Labor on Tier 3 mission
New shadow transport minister Rita Saffioti has wasted little time in delving into the Tier 3 saga, this week meeting Wheatbelt Railway Retention Alliance representatives in Quairading to discuss potential options for growers in affected areas.
Last year, railway operator Brookfield closed all Tier 3 lines, leaving many Wheatbelt growers with no other option than to cart their grain to port on unsafe roads.
WRRA president Greg Richards and other group members took Ms Saffioti on a tour of the closed rail lines and a $10 million state-of-the-art rapid rail grain loading facility in Quairading.
The facility has been out of operation since the lines were closed.
After the tour, Ms Saffioti accused the State Government of failing the Wheatbelt community.
She said the Labor Party would work with the community to determine a policy for Tier 3 lines in the lead-up to the next State Election in March 2017.
Ms Saffioti said she would also continue the work of her predecessor, Ken Travers, who resigned from the shadow cabinet in June.
Furthermore, Ms Saffioti said she would discuss the issues with the shires of Quairading and Bruce Rock, as well as other interested parties throughout the Wheatbelt.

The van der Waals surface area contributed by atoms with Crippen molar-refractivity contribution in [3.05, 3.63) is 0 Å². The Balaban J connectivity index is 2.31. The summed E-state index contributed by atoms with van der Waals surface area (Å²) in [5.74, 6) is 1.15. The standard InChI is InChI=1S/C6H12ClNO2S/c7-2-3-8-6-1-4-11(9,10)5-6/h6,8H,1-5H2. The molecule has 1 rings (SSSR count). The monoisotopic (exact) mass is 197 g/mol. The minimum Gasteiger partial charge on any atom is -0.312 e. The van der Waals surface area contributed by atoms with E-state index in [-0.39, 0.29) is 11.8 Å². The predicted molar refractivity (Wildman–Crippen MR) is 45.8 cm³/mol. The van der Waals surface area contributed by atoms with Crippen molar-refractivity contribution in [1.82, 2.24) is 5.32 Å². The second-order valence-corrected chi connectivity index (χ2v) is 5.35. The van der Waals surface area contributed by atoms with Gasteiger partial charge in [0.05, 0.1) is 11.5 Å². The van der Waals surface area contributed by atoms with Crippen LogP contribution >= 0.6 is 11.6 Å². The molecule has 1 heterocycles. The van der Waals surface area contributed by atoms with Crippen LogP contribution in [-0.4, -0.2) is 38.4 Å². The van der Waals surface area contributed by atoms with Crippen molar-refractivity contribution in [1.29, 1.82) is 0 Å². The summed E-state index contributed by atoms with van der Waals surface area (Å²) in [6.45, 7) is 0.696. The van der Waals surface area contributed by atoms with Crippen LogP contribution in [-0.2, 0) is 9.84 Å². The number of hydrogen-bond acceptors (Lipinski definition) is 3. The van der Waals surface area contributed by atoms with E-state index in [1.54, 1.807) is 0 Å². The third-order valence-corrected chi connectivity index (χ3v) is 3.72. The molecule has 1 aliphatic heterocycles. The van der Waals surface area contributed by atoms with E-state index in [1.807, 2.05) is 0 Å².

"We will continue to work closely with the community over these issues and provide a real alternative to what the Wheatbelt has been dealt with by the Liberal-National Government," she said.
"The most disappointing aspect has been the fact The Nationals failed to stand up for Wheatbelt farmers on the closure of the Tier 3 rail lines.
"I am looking forward to working with my colleague, Darren West, the Member for Agricultural Region, to ensure road safety is paramount in our plans for the Wheatbelt.
"The fact remains that the Wheatbelt road fatality rate is 11 times the metropolitan rate."
Mr Richards said he felt Ms Saffioti was genuine in her commitment to help reopen the lines.
"To have these Tier 3 lines and expensive rail infrastructure not being used is an incredible waste of money," he said.
"I am led to believe that CBH would be able reopen the lines if the State Government would underwrite flood insurance and pay for the railway bridge restoration in York."
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